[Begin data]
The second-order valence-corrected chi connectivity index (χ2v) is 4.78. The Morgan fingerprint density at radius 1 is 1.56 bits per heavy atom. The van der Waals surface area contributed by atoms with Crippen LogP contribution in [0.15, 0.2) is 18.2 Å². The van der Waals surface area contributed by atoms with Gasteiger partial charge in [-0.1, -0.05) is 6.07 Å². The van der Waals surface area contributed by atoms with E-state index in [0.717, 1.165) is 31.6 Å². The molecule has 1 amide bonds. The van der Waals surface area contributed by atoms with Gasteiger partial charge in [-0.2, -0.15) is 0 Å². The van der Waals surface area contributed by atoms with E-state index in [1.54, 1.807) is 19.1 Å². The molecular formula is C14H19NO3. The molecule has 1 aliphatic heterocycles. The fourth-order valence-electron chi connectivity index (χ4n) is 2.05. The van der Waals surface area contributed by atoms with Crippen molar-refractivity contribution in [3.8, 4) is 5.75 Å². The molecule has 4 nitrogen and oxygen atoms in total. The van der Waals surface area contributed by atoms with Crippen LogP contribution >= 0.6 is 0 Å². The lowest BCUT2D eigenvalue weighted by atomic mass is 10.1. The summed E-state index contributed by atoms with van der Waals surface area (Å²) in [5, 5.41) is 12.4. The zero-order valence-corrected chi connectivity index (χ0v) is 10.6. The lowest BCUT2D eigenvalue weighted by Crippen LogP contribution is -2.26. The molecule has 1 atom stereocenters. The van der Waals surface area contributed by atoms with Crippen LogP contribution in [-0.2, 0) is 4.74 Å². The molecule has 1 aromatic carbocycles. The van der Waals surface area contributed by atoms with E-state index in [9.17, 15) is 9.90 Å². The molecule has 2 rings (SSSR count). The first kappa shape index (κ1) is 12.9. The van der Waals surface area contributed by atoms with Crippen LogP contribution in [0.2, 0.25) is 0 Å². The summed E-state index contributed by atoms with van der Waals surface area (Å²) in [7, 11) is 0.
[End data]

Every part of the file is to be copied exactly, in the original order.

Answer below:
The second-order valence-corrected chi connectivity index (χ2v) is 4.78. The Morgan fingerprint density at radius 1 is 1.56 bits per heavy atom. The van der Waals surface area contributed by atoms with Crippen LogP contribution in [0.15, 0.2) is 18.2 Å². The van der Waals surface area contributed by atoms with Gasteiger partial charge in [-0.1, -0.05) is 6.07 Å². The van der Waals surface area contributed by atoms with E-state index in [0.717, 1.165) is 31.6 Å². The molecule has 1 amide bonds. The van der Waals surface area contributed by atoms with Gasteiger partial charge in [-0.2, -0.15) is 0 Å². The van der Waals surface area contributed by atoms with E-state index in [1.54, 1.807) is 19.1 Å². The molecular formula is C14H19NO3. The molecule has 1 aliphatic heterocycles. The fourth-order valence-electron chi connectivity index (χ4n) is 2.05. The van der Waals surface area contributed by atoms with Crippen molar-refractivity contribution in [3.8, 4) is 5.75 Å². The molecule has 4 nitrogen and oxygen atoms in total. The van der Waals surface area contributed by atoms with Crippen LogP contribution >= 0.6 is 0 Å². The lowest BCUT2D eigenvalue weighted by atomic mass is 10.1. The summed E-state index contributed by atoms with van der Waals surface area (Å²) in [5, 5.41) is 12.4. The zero-order valence-corrected chi connectivity index (χ0v) is 10.6. The lowest BCUT2D eigenvalue weighted by Crippen LogP contribution is -2.26. The molecule has 1 atom stereocenters. The van der Waals surface area contributed by atoms with Crippen LogP contribution in [-0.2, 0) is 4.74 Å². The molecule has 1 aromatic carbocycles. The van der Waals surface area contributed by atoms with E-state index in [9.17, 15) is 9.90 Å². The molecule has 2 rings (SSSR count). The first kappa shape index (κ1) is 12.9. The van der Waals surface area contributed by atoms with Crippen LogP contribution in [0.2, 0.25) is 0 Å². The summed E-state index contributed by atoms with van der Waals surface area (Å²) in [7, 11) is 0.